Facebook Advertising is a lucrative industry, worth billions of pounds per year and as a result a number of digital marketing agencies have leveraged this opportunity by offering Facebook Ads Management.
If you don’t have a lot of experience with Ads then you may struggle to identify whether the organisation you have instructed to run your ads has the necessary knowledge and experience to deliver a profitable campaign for your business. However there are a number of ‘warning signs’ that can indicate that a person does not really know what they are doing and that you might be paying for bad Facebook Ads management.
Bad Facebook Ads Management – how can I tell?
Firstly, there are a few types of Bad Facebook Ads Management…
The Del Boys
These guys have usually seen how much professional ads buyers earn and want a piece of the cake too. They’ve paid for a course by a ‘Guru’ and now they’re an expert. Just like that! They know a few buzz words, they’ll try to impress you with throwing some technical jargon into the conversation.
How do I know if I’m dealing with a Del Boy? Ask some simple questions – how long have you been running ads? Who are your clients? Do you have any professional digital marketing qualifications (at this point they will probably tell you that they were trained by [insert Guru’s name])
These guys have usually come from a Social Media page management or Google Ads background, and thought adding another string to their bow would increase their earning potential. This can sometimes be a full-service digital agency. Sometimes they build websites as their primary business service. They have a reasonable level of experience in all-round digital marketing, but they’re not experts in Facebook Ads. They can put a simple campaign together to a reasonable standard (usually lead gen) but do not understand the mechanics of the Facebook machine. They’re probably okay at running low spend local ads.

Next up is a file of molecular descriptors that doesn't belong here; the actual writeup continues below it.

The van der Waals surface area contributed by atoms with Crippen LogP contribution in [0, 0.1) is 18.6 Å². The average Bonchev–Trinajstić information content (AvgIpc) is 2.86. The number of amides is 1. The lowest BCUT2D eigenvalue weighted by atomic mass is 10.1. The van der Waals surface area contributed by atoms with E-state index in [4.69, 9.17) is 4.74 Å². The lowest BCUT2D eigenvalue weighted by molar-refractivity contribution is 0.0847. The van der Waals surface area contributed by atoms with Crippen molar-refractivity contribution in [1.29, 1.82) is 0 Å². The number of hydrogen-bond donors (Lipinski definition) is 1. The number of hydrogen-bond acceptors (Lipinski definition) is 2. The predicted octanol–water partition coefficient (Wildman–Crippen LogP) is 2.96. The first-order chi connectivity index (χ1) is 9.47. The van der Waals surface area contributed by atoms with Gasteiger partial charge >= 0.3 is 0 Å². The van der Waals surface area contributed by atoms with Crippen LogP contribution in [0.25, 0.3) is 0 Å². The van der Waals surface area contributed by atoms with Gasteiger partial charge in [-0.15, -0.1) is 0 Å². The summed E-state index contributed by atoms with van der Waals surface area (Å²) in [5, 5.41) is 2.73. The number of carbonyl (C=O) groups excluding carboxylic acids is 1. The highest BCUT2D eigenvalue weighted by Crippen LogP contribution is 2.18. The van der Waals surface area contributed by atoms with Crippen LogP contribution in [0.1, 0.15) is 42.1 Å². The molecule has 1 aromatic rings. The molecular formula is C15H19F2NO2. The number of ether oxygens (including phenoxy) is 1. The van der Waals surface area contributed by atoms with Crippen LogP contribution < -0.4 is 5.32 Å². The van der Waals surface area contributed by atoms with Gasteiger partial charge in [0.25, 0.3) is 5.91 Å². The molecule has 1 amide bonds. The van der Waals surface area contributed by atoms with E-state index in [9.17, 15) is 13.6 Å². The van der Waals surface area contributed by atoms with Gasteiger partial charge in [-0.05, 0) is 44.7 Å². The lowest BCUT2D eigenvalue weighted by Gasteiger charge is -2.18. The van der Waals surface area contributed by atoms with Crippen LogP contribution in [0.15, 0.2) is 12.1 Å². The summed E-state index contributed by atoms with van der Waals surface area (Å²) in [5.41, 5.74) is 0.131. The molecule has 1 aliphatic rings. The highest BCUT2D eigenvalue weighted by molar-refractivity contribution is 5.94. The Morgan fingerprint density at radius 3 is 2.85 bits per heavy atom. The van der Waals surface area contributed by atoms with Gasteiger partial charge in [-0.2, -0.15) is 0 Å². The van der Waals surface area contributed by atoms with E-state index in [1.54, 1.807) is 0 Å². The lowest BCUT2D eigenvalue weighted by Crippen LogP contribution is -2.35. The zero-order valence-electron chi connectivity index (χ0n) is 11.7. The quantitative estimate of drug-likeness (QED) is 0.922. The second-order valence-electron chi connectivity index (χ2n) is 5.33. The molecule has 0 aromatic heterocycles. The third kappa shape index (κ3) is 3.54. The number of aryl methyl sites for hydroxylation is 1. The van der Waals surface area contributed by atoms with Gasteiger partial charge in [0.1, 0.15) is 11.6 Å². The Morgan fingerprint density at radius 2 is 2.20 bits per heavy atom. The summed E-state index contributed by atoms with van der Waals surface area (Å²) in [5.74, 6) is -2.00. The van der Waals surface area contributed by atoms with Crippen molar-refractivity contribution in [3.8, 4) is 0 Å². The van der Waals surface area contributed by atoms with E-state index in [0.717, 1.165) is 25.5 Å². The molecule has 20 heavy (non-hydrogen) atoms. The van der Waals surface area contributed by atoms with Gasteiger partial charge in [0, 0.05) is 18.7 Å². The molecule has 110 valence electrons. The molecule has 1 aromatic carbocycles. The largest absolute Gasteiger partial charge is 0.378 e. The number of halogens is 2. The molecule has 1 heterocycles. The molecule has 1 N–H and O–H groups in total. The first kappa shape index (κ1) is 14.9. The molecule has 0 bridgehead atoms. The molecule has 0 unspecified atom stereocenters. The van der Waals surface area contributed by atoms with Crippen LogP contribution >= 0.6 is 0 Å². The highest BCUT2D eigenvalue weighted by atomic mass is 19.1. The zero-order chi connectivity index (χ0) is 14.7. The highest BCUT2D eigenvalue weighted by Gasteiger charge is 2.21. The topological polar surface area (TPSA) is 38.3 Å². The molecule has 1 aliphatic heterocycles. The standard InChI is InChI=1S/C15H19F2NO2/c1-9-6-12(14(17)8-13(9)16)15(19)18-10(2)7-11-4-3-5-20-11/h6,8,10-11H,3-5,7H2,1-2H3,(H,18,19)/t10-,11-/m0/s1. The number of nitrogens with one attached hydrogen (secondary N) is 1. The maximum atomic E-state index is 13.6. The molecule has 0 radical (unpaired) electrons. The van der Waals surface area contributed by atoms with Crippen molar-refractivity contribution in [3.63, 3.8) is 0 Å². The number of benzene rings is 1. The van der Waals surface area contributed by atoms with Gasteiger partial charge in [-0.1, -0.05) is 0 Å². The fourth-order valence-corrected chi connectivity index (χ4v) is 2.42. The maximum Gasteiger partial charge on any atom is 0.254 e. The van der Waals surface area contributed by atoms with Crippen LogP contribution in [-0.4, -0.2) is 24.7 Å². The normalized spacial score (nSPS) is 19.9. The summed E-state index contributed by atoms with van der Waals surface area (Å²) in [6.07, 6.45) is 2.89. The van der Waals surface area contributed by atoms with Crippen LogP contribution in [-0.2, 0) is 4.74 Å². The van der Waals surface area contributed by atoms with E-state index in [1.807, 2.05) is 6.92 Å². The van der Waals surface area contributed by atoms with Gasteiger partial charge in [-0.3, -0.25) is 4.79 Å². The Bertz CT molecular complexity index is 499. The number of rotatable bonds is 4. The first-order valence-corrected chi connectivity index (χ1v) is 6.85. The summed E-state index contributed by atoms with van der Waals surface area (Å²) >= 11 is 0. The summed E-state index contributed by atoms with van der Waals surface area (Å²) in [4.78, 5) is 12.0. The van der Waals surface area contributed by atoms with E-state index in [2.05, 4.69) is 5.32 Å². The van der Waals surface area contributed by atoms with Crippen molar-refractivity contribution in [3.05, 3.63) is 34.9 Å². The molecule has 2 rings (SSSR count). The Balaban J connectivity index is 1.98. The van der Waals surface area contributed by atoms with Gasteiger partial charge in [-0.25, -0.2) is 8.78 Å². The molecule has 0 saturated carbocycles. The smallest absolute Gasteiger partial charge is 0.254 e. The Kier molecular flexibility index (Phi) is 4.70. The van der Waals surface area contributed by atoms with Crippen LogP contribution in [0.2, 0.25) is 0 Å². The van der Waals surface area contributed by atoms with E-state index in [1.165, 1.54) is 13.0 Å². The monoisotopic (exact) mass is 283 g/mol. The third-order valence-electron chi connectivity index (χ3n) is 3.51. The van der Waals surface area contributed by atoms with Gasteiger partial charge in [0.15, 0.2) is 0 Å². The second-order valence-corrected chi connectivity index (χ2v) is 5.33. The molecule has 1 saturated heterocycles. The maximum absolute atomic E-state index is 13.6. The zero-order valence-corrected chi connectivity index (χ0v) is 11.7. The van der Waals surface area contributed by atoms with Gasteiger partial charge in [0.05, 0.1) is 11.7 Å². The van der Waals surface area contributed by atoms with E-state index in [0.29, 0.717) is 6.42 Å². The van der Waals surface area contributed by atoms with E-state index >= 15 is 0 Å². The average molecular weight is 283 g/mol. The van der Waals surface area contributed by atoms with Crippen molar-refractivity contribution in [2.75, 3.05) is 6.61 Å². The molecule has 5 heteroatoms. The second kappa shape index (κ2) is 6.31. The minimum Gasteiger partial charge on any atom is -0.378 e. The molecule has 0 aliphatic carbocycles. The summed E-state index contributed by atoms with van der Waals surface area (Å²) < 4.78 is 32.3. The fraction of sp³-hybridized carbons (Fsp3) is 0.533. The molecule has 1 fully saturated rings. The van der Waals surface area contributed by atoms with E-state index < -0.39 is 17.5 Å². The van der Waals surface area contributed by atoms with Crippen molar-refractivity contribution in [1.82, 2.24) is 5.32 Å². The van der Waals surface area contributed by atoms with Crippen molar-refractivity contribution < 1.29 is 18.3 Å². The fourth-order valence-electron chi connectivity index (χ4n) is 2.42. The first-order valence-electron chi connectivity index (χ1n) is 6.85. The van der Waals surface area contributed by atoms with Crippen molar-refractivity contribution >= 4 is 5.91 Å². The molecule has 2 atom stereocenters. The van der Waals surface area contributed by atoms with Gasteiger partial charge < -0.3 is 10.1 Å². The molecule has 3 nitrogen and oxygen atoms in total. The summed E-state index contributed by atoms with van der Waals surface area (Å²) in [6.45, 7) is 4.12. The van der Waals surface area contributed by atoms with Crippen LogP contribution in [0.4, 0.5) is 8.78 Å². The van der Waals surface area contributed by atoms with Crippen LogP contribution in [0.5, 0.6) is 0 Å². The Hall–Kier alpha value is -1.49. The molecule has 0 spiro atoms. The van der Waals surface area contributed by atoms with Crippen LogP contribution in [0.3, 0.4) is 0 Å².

How do I know I’m dealing with a Pivoter? Their website will not highlight Facebook Advertising as being their specialism. They may talk a lot of about running Lead Generation ads (which are much simpler and easier to run than E-commerce, with instant results) They will talk a lot about metrics such as reach “you can reach X amount of people” or sell it as “You can get leads for £X each”.
The Have-A-Go Heroes
The ‘have-a-go-hero’ is one that troubles us the most – we have seen brand new marketing graduates who have never ran an ad campaign in their lives, packaging up “Facebook Ads Bundles” such as “10 Boosted Posts for £300”. Or they are sometimes social media freelancers (or even Virtual PA’s!) who have boosted a few posts, and decided to offer it as an upsell. They mean well, but don’t usually have a clue what they are doing.